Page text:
‘Legion’: Gem of the ‘Imperial Brigade’

Soldiers assigned to the reload crew of Battery B, 3rd Battalion, 43rd Air Defense Artillery “Legion” Regiment, 11th Air Defense “Imperial” Brigade, load live PAC-3 MSE Canisters onto a PAC-3 Patriot Missile Launcher in preparation for launch on Wake Island, a coral atoll in the western Pacific Ocean, Sept. 20. Courtesy photos.

Soldiers assigned to the reload crew of Battery B, 3rd Battalion, 43rd Air Defense Artillery “Legion” Regiment, 11th Air Defense “Imperial” Brigade, load live PAC-3 MSE Canisters onto a PAC-3 Patriot Missile Launcher in preparation for launch on Wake Island, a coral atoll in the western Pacific Ocean, Sept. 20. Courtesy photos.

By 2nd Lt. Louis Truett , 3rd Bn., 43rd ADA, 11th ADA Bde:

(El Paso, Texas, Nov. 30, 2017)

The 3rd Battalion, 43rd Air Defense Artillery “Legion” Regiment, 11th Air Defense “Imperial” Brigade, leads the way in the development of new Patriot equipment, software and tactics.

The Legion is tasked with the Patriot modernization mission within the Air Defense Artillery Branch modernization efforts, specifically, the Post Deployment Build-8.

Since receiving the tasking in 2016, Legion has achieved numerous successes during testing of new air defense equipment, including effective testing of the Integrated Air and Missile Defense Battle Command System. In addition, the unit has developed tactics to accompany the Patriot equipment software upgrades. The most recent success was the launch of a PAC 3 Missile Segment Enhancement interceptor from a remote launcher Sept. 17.

In late August, Legion deployed a small unit of highly skilled Patriot equipment operators and maintainers to the Marshall Islands to test the capabilities of the PAC 3 MSE interceptor and remote launchers.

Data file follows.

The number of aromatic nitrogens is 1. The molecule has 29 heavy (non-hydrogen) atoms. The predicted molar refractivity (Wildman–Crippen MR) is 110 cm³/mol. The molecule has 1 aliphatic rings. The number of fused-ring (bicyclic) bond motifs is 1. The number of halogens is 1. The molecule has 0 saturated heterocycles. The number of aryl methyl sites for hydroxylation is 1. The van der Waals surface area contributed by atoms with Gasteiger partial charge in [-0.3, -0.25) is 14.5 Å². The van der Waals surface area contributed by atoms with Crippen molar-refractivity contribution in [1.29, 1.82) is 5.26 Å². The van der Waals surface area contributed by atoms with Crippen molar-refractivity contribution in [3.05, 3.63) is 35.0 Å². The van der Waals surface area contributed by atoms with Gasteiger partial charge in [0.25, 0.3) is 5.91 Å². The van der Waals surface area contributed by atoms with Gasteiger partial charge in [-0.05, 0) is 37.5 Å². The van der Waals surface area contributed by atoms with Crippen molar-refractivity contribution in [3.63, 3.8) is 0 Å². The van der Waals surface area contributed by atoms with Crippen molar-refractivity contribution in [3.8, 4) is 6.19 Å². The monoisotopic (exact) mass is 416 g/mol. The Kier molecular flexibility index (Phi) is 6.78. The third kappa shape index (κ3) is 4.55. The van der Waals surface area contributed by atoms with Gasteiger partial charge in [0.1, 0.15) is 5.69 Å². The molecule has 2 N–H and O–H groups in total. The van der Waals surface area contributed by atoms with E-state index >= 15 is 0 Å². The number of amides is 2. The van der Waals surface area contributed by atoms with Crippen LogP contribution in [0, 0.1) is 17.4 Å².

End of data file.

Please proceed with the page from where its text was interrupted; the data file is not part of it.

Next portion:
In early 2017, the winner of the Legion’s “Best Crew” Equipment Control Station Competition would execute the launch and validate the PAC 3 MSEs on the test site.

Organizers selected the winning crew from Battery C, the “Crusader Battery.”

These Soldiers were 2nd Lt. Louis Truett, tactical control officer, Spc. John Gundlach, tactical control assistant, and Spc. Oscar Mejia, communication specialist. Additional crews selected were an ECS crew and launchers reload crew from Battery B, “Beast Mode.”

After arriving in the Marshall Islands and making their way to the remote Meck Island, 38 miles north of Kwajalein Atoll, the daunting task of establishing a Patriot site in the austere environment set in.

After several days of battling oppressive heat, intense rains and ornery ocean birds, Soldiers emplaced the Patriot equipment and staged the launchers on a distant island several miles away. Soon after Soldiers emplaced the equipment, it was time for the culminating event of the series of PAC 3 MSE interceptor tests.

During the early morning hours of Sept. 17, the crew launched a tactical ballistic missile from Wake Island, located 695 miles north of the Kwajalein Atoll, with a trajectory leading straight to Meck Island.

Once the TBM was within range for engagement, the Patriot system successfully established its ability to communicate with the remote launchers several miles away and initiated the launch sequence for the PAC 3 MSE interceptor.

Once the ECS crew received authorization to launch, the interceptor effectively demonstrated its ability to detect, track and intercept threats with a ferocity unmatched by previous interceptors the Patriot system uses.

This testing established several concepts, including the dominance of the Patriot interceptors and system over the current aerial threats possessed by our adversaries.

“Today’s global security environment demands reliable solutions. We expect the PAC 3 MSE interceptor to continue serving as an integral layer of the defense in the protection of armed force’s personnel, citizens and infrastructure,” said Scott Arnold, vice president and deputy of Integrated Air and Interceptor Defense at Lockheed Martin Interceptors and Fire Control.

This testing proves this and that the Patriot system is a premier weapon system that will be used to provide global security well into the 21st century, Arnold said.   

This is achieved through using remote launchers to expand the defended footprint and lethality zone of the Patriot system. As testing continues, the Patriot system abilities and interceptors’ abilities will surge to maintain the aerial dominance that is associated with the Patriot system and the Legion.

As the Legion remain at the tip of the spear for all modernization efforts in the ADA branch. They will continue to evaluate and further the capabilities of the Patriot system and those of the ADA branch. The successes achieved during its brief time on this mission are only a sign of the achievements to come.